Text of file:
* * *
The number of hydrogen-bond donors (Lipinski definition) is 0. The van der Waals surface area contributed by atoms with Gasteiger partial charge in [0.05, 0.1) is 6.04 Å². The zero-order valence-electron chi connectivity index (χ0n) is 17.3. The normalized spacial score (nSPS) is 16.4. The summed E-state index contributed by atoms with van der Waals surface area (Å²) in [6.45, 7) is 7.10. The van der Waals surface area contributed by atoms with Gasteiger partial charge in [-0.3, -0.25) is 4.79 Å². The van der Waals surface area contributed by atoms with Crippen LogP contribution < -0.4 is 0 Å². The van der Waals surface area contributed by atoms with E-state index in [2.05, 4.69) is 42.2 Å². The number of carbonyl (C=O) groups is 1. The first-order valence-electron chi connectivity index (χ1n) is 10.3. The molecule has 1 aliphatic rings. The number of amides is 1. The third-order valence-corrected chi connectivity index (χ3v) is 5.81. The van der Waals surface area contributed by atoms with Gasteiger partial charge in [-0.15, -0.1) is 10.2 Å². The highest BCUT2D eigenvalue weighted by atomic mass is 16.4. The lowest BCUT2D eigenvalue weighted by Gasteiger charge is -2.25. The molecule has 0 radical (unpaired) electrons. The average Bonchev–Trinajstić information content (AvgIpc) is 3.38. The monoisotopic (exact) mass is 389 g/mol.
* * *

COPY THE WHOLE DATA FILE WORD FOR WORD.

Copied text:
The number of hydrogen-bond donors (Lipinski definition) is 0. The van der Waals surface area contributed by atoms with Gasteiger partial charge in [0.05, 0.1) is 6.04 Å². The zero-order valence-electron chi connectivity index (χ0n) is 17.3. The normalized spacial score (nSPS) is 16.4. The summed E-state index contributed by atoms with van der Waals surface area (Å²) in [6.45, 7) is 7.10. The van der Waals surface area contributed by atoms with Gasteiger partial charge in [-0.3, -0.25) is 4.79 Å². The van der Waals surface area contributed by atoms with Crippen LogP contribution < -0.4 is 0 Å². The van der Waals surface area contributed by atoms with E-state index in [2.05, 4.69) is 42.2 Å². The number of carbonyl (C=O) groups is 1. The first-order valence-electron chi connectivity index (χ1n) is 10.3. The molecule has 1 aliphatic rings. The number of amides is 1. The third-order valence-corrected chi connectivity index (χ3v) is 5.81. The van der Waals surface area contributed by atoms with Gasteiger partial charge in [-0.15, -0.1) is 10.2 Å². The highest BCUT2D eigenvalue weighted by atomic mass is 16.4. The lowest BCUT2D eigenvalue weighted by Gasteiger charge is -2.25. The molecule has 0 radical (unpaired) electrons. The average Bonchev–Trinajstić information content (AvgIpc) is 3.38. The monoisotopic (exact) mass is 389 g/mol.